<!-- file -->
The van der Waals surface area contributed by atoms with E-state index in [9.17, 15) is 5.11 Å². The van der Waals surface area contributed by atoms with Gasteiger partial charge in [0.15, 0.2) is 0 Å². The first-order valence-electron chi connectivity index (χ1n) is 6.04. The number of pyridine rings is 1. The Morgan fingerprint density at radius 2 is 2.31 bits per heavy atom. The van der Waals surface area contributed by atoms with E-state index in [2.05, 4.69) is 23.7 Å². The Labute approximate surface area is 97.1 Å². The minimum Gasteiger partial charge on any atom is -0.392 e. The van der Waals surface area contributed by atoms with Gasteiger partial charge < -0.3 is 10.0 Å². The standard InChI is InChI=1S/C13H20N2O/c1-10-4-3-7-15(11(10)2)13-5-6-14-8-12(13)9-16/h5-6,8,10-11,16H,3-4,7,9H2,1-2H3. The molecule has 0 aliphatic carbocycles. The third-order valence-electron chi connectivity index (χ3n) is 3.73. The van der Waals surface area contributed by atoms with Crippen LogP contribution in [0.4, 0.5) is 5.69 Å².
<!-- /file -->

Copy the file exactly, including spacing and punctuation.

The van der Waals surface area contributed by atoms with E-state index in [9.17, 15) is 5.11 Å². The van der Waals surface area contributed by atoms with Gasteiger partial charge in [0.15, 0.2) is 0 Å². The first-order valence-electron chi connectivity index (χ1n) is 6.04. The number of pyridine rings is 1. The Morgan fingerprint density at radius 2 is 2.31 bits per heavy atom. The van der Waals surface area contributed by atoms with E-state index in [2.05, 4.69) is 23.7 Å². The Labute approximate surface area is 97.1 Å². The minimum Gasteiger partial charge on any atom is -0.392 e. The van der Waals surface area contributed by atoms with Gasteiger partial charge < -0.3 is 10.0 Å². The standard InChI is InChI=1S/C13H20N2O/c1-10-4-3-7-15(11(10)2)13-5-6-14-8-12(13)9-16/h5-6,8,10-11,16H,3-4,7,9H2,1-2H3. The molecule has 0 aliphatic carbocycles. The third-order valence-electron chi connectivity index (χ3n) is 3.73. The van der Waals surface area contributed by atoms with Crippen LogP contribution in [0.4, 0.5) is 5.69 Å².